Totipotency: What It Is and What It Is Not

Stem Cells and Development. April 15, 2014, 23(8): 796-812. doi:10.1089/scd.2013.0364.

Maureen L. Condic


There is surprising confusion surrounding the concept of biological totipotency, both within the scientific community and in society at large. Increasingly, ethical objections to scientific research have both practical and political implications. Ethical controversy surrounding an area of research can have a chilling effect on investors and industry, which in turn slows the development of novel medical therapies. In this context, clarifying precisely what is meant by “totipotency” and how it is experimentally determined will both avoid unnecessary controversy and potentially reduce inappropriate barriers to research. Here, the concept of totipotency is discussed, and the confusions surrounding this term in the scientific and nonscientific literature are considered. A new term, “plenipotent,” is proposed to resolve this confusion. The requirement for specific, oocyte-derived cytoplasm as a component of totipotency is outlined. Finally, the implications of twinning for our understanding of totipotency are discussed.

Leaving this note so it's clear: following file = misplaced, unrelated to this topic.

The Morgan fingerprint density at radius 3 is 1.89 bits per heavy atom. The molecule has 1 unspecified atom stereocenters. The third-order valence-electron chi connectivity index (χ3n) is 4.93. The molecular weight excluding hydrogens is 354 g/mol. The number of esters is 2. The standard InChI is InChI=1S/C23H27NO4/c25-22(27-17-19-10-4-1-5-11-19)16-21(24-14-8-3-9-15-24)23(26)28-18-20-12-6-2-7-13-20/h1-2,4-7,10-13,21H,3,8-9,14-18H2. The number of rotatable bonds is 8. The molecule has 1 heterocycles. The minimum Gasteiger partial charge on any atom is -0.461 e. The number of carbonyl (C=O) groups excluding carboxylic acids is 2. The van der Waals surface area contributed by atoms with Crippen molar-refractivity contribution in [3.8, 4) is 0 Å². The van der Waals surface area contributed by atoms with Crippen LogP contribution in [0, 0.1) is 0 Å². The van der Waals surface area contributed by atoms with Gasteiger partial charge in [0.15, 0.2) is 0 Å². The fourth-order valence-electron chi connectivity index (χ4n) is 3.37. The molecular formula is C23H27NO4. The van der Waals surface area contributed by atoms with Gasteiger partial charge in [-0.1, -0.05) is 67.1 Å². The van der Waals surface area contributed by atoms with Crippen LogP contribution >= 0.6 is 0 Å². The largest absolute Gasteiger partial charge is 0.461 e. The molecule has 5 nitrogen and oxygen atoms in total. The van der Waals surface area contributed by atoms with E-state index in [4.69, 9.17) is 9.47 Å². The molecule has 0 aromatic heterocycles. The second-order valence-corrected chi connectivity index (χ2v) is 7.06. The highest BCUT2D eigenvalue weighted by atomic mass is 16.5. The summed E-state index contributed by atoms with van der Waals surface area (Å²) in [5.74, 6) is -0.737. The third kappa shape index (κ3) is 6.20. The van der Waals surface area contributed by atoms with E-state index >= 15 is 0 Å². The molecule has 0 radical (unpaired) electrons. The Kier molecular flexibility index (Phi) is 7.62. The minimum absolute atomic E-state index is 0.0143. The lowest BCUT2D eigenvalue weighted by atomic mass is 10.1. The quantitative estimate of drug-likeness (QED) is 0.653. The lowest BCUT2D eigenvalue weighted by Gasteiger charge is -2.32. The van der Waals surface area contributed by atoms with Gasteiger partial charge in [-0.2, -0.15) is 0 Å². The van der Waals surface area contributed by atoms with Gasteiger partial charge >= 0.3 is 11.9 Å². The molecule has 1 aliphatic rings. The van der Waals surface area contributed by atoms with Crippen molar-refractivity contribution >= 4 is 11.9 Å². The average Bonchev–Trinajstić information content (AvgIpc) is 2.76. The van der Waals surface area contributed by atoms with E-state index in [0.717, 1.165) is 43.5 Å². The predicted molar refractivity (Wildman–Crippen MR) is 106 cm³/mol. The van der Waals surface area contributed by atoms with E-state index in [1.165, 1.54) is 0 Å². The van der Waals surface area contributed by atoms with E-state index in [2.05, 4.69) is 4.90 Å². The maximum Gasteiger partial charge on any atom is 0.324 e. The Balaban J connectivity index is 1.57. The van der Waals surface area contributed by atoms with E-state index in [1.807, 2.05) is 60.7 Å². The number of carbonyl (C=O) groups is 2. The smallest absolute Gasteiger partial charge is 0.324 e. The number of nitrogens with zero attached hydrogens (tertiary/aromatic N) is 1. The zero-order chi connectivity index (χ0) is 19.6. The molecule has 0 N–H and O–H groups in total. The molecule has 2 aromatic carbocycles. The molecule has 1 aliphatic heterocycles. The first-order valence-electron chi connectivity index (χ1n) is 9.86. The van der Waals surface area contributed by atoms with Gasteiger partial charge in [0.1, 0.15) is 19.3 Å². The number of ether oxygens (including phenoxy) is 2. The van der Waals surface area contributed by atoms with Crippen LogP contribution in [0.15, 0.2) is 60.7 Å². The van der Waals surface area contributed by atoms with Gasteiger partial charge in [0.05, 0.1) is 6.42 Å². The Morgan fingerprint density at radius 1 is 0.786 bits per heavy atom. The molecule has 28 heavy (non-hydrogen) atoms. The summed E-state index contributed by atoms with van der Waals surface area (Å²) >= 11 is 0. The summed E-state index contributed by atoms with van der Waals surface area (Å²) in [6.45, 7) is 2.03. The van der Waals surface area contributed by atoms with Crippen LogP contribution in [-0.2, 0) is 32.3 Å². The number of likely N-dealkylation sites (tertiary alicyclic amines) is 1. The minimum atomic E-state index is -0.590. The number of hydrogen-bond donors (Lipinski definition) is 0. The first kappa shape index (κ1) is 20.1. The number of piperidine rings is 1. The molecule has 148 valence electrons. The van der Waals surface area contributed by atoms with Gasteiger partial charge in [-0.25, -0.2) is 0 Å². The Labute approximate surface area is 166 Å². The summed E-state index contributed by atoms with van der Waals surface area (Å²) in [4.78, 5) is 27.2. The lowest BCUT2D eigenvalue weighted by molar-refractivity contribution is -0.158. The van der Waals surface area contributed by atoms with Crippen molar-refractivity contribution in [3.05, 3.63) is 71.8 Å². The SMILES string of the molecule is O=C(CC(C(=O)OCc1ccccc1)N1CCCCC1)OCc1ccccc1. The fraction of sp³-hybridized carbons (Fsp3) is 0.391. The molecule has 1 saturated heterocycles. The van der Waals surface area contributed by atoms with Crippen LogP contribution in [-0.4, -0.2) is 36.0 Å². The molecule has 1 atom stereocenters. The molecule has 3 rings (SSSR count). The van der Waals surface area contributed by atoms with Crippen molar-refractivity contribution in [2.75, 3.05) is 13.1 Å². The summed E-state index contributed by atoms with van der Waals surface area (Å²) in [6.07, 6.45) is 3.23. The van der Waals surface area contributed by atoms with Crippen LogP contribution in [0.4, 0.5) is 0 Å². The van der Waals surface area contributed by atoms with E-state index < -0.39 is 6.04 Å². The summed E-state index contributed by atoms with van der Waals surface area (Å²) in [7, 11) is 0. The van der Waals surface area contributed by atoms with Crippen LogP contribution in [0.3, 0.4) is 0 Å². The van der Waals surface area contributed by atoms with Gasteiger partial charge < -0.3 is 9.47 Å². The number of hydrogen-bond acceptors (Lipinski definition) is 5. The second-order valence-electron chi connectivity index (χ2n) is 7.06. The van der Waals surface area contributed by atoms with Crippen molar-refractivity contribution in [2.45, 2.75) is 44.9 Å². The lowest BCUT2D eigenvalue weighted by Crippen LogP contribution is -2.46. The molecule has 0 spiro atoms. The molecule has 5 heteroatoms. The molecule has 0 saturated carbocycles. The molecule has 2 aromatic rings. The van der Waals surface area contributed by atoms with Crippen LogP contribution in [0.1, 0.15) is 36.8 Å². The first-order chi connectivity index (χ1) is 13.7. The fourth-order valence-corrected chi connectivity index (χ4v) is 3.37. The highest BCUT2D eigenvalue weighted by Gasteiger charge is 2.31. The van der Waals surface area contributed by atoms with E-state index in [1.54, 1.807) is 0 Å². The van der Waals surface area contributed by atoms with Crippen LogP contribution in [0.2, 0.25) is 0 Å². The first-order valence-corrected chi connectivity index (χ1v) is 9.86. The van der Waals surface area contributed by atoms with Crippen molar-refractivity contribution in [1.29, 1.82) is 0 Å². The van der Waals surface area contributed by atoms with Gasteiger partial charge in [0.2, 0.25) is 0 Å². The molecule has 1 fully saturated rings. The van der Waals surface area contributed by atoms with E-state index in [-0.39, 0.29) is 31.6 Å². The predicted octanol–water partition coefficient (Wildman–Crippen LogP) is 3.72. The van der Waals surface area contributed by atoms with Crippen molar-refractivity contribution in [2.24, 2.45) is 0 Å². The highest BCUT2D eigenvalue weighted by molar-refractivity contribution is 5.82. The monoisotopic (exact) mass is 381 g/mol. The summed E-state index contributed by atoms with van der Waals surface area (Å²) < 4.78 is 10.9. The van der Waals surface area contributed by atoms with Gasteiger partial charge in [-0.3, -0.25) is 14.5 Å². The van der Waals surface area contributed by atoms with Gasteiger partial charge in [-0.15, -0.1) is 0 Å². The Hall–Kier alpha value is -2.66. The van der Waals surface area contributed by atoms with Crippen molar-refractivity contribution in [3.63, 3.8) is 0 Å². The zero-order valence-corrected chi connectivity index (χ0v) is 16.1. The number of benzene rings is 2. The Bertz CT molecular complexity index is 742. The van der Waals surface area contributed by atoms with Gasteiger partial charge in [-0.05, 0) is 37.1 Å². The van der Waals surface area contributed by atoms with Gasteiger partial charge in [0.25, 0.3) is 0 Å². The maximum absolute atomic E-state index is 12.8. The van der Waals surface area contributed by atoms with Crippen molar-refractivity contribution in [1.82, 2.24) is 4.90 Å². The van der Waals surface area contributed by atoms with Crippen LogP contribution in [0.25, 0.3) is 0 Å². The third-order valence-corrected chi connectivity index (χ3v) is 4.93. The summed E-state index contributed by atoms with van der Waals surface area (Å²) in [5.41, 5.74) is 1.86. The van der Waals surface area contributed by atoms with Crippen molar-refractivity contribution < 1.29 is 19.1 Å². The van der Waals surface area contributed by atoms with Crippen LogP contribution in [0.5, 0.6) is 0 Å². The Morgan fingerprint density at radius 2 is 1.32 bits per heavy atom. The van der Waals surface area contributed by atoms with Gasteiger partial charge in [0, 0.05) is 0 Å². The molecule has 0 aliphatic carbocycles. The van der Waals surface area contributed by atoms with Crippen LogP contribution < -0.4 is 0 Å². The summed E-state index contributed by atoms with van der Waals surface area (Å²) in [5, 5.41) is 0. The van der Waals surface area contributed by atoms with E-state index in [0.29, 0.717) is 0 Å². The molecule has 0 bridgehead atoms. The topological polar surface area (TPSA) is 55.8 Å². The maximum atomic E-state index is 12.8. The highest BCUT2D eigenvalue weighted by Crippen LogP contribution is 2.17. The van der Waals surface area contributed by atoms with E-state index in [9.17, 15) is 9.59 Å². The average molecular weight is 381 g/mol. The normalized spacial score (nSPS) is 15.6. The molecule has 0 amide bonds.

• Inaccurate use of the term “totipotent” by scientists creates unnecessary ethical controversy.
  • Public concern over producing embryos by reprogramming reflects confusion over totipotency.
  • Twinning by blastocyst splitting does not provide scientific evidence for totipotency.

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Alabama protection of conscience bill passes State House of Representatives

By a vote of 71-24, the Alabama House of Representatives has passed the  Health Care Right of Conscience Act in the state legislature.  The bill is intended to protect all health care providers from being compelled to participate, directly or indirectly, in abortion, human cloning, human embryonic stem cell research, and sterilization if they object to the procedures for reasons of conscience.  [Gadsden Times]